Standard travel insurance won't cover coronavirus-related disruptions ({{contentCtrl.commentsTotal}})

Tallinn Airport.
Tallinn Airport. Source: Taavi Eilat/ERR

Insurance that will cover voluntary travel cancellations is expensive and not purchased by most travelers, however in the case of standard travel insurance, insurers will not compensate losses incurred in connection with an epidemic or the quarantine of specific areas.

In addition to China, the novel coronavirus (COVID-19) has also reached several European countries, and the more cases are reported, the more situations arise in which people cancel planned trips or have to take into consideration when traveling to affected areas that they may end up there for longer than planned in case they fall ill or are quarantined.

Estonian Insurance Association (EKsL) board member Andres Piirsalu told ERR that travelers typically sign up for travel insurance that will cover medical expenses in the event of unexpected illness.

If someone has also taken out a travel cancellation insurance policy, then the extent to which it will cover losses will depend upon the extent of the policy they took out.

"If someone decides to cancel their trip out of fear of the virus, insurance will cover the costs of the canceled trip if the policyholder has chosen the appropriate insurance coverage," Piirsalu explained. "As coverage for voluntary cancellations typically makes travel insurance more expensive in general, then as far as we know, people don't typically purchase such policies."

Insurance companies are advising those who have travel planned in the near future to review their travel insurance policies as well as consult with their insurers.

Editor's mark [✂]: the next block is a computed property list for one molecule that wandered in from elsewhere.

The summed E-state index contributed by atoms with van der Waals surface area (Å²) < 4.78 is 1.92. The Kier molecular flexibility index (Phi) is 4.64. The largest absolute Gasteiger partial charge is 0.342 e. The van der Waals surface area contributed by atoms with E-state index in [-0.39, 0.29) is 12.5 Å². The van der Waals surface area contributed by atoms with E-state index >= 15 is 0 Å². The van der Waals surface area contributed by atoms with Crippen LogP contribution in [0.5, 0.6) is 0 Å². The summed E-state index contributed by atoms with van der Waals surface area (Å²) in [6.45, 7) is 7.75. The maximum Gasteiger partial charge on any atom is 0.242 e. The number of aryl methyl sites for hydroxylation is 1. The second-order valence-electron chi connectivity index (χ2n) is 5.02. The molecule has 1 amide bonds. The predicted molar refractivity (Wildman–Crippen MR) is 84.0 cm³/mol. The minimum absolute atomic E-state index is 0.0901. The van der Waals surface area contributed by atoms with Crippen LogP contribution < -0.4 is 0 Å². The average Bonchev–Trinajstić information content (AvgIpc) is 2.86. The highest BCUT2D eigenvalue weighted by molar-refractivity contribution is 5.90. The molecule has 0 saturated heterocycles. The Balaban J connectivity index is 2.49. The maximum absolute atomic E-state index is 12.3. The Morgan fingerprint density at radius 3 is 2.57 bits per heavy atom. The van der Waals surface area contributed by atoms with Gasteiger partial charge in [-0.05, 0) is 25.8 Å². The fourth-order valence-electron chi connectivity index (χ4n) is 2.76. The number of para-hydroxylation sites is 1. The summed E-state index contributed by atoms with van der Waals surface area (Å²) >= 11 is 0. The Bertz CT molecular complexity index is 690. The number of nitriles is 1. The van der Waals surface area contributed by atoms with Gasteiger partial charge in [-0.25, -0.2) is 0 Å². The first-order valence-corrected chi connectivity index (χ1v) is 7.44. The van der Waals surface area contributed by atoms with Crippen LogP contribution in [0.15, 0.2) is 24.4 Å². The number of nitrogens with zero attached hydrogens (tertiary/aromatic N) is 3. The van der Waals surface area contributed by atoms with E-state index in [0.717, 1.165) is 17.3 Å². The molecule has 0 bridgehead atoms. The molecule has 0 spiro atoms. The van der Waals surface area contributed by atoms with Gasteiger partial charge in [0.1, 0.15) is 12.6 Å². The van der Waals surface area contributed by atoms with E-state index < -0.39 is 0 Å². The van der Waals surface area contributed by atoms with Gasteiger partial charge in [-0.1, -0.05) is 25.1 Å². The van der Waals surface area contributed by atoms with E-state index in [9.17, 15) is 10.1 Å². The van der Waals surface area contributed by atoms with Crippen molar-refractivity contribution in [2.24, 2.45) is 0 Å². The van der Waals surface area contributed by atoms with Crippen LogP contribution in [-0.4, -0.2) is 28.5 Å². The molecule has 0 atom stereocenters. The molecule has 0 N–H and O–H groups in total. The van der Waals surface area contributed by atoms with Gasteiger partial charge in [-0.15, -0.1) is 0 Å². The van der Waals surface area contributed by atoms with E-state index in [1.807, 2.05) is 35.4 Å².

According to Piirsalu, if someone is already on a trip to an area that ends up quarantined, preventing them from returning home on schedule, losses incurred as a result will typically not be covered under a regular travel insurance policy.

"Under travel insurance practices, losses incurred in connection with an epidemic or the actions of public authorities are not covered," he noted.

Travel at one's own risk not covered

If Insurance personal insurance product manager Kairit Luht said that If will not pay compensation in cases where losses were caused by a nationally declared epidemic, with the exception of travel cancellation compensation used to cover additional expenses incurred in returning to Estonia.

"The aforementioned exclusion likewise won't apply to medical care insurance if an insured event occurred within 14 days of the outbreak of an epidemic and the insured was already traveling prior to the outbreak," she said.

Much depends on when exactly a quarantine is imposed or when the Ministry of Foreign Affairs has issued a travel advisory, as according to Luht, additional expenses incurred on accommodations and returning to Estonia will only be covered in the event that an outbreak has begun or a quarantine imposed after one's trip already began. These expenses will not be covered, however, in the event that someone has traveled to an area regarding which the ministry has already issued a travel advisory, as in that case, the insured has traveled there at their own risk.

Seesam Insurance travel insurance product manager Jonatan Jõks said that when purchasing a travel insurance policy from them, it is possible to purchase additional extended coverage or coverage for voluntary travel cancellation as well.

"Expenses incurred as a result of the cancellation of a conference are eligible for reimbursement if the insured has signed up for extended coverage," Jõks explained. "This covers not only events cancelled as a result of the virus but also other cancelled events and risks such as natural disasters, strikes, terrorism, etc. Potential costs incurred as a result of ending up in quarantine are likewise only eligible for reimbursement under extended travel cancellation coverage."

If a traveler has only signed up for basic travel insurance, Seesam doesn't consider either of these situations to be an insured event. Purchasing a policy including voluntary travel cancellation coverage, however, will allow for a traveler to receive partial compensation for a trip canceled out of fear of the virus.

According to Jõks, such a policy can be used for other reasons as well, and it will cover 70 percent of the policyholder's expenses otherwise not recoverable from hotels, airlines or other service providers. "But this coverage can only be purchased within two weeks of purchasing one's trip, no later," he added.

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Editor: Aili Vahtla

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